Since the ICJ ordered Israel to curb the killing of civilians on January 26, the death toll has mounted by over 8,000. Even since March 28, when the ICJ ordered additional provisional measures on South Africa’s request, 1,348 more people have been killed.

Israeli authorities often counter criticism by insisting that their army takes more precautions than any other to prevent civilian harm. But, as a BBC investigation has just revealed, many of the purported precautionary measures are ineffective, erroneous, confusing or contradictory.

The dismissive attitude goes to the highest level. On April 1, Israeli forces struck an aid convoy, killing seven World Central Kitchen workers, including a Quebecer. Guterres called the attack “unconscionable” and “an inevitable result of the way the war is being conducted.” Even as he expressed regret, Israeli Prime Minister Benjamin Netanyahu said, “This happens in wartime.”

His flippancy prompted Prime Minister Justin Trudeau to retort, “No, it doesn’t just happen. And it shouldn’t just happen when you have aid workers… risking their lives every day… to deliver food to people who are experiencing a horrific humanitarian catastrophe.”

Earlier, Netanyahu had vowed to defy allies on his Rafah invasion plans and assured sympathetic American senators that the war in Gaza would continue.

There is faint hope, however, that a subtle shift in the stance of its most abiding apologist and largest arms supplier may change Israel’s behaviour.

When the United States abstained instead of using its habitual pro-Israel veto, the UN Security Council passed a resolution calling for an immediate ceasefire on March 25. On April 5, after President Joe Biden reportedly told Netanyahu that continued U.S. support would hinge on some compliance, Israel announced the opening of the Erez crossing and Ashdod port to aid shipments.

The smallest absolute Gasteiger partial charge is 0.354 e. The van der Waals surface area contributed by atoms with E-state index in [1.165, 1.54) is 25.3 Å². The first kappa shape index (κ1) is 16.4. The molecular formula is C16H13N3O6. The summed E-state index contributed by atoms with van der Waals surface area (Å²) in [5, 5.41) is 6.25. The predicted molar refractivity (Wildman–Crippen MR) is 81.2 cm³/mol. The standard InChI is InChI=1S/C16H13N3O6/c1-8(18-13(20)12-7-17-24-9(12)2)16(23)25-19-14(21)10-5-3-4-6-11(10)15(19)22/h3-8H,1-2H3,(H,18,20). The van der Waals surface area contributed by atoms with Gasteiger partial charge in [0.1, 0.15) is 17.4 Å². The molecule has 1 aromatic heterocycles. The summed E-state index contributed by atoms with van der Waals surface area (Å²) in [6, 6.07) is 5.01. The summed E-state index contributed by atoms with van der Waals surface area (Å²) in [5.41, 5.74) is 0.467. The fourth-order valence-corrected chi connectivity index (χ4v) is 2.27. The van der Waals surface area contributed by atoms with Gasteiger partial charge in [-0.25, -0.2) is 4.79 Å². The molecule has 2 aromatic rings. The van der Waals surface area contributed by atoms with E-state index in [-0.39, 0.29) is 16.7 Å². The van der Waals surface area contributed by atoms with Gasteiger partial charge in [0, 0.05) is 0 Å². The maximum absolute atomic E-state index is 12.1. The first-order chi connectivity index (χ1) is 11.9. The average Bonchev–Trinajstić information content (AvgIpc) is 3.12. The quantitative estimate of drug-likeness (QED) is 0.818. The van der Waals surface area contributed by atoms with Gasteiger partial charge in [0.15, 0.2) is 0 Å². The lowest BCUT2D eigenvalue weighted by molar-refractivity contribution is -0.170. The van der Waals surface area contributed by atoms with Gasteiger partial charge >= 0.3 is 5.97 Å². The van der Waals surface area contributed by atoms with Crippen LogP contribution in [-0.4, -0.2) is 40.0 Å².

Gaza: six months of keeping the faith

How can such sustained sorrow not overwhelm? How can despair be kept at bay?

Cardinal Pizzaballa, the Latin Patriarch of Jerusalem, had provided the answer late last year, when he urged Canadians to pray and advocate for peace.

People of faith are asked to go “with all humility and gentleness, with patience, bearing with one another in love, making every effort to maintain the unity of the Spirit in the bond of peace” (Ephesians 4:2,3). The conviction that “nothing will be impossible with God” (Luke 1:37) leaves no room for despair.

But we are also told that “just as the body without the spirit is dead, so faith without works is also dead” (John 2:26). This why the Holy Father has called the faithful to “pray and work tirelessly for weapons to be silenced and for peace to reign once again.”

Gaza: six months of advocacy and support for a beleaguered community

From the beginning, Development and Peace ― Caritas Canada has maintained a consistent, principled advocacy position. We are still asking for:

This advocacy position is informed by our Palestinian partners, who represent the last stand of Gaza’s small but resilient Christian community in the face of Israel’s assaults. Having been providers of quality social, health, educational and entrepreneurial services since before the present conflict, they are now sharing their meagre food and medicine supplies with their Muslim neighbours.

Writing to the Catholics of the Holy Land over Easter, Pope Francis told them, “You are lamps shining in the night, seeds of goodness in a land rent asunder by conflict.”

Gaza: six months on, what you can do

One way to do the work Pope Francis calls for is to join Christians around the world in the Gaza Ceasefire Pilgrimage, an ecumenical prayer initiative being led in this country by KAIROS Canada. Contact your local animator to learn more about the pilgrimage in your region.

Support and promote our advocacy, including by conveying it to your MP in writing or in person. Find your MP online and read our guide before you meet or contact them.

Make a generous donation to help our partner Caritas Jerusalem provide the aid and support the people of Palestine so desperately need.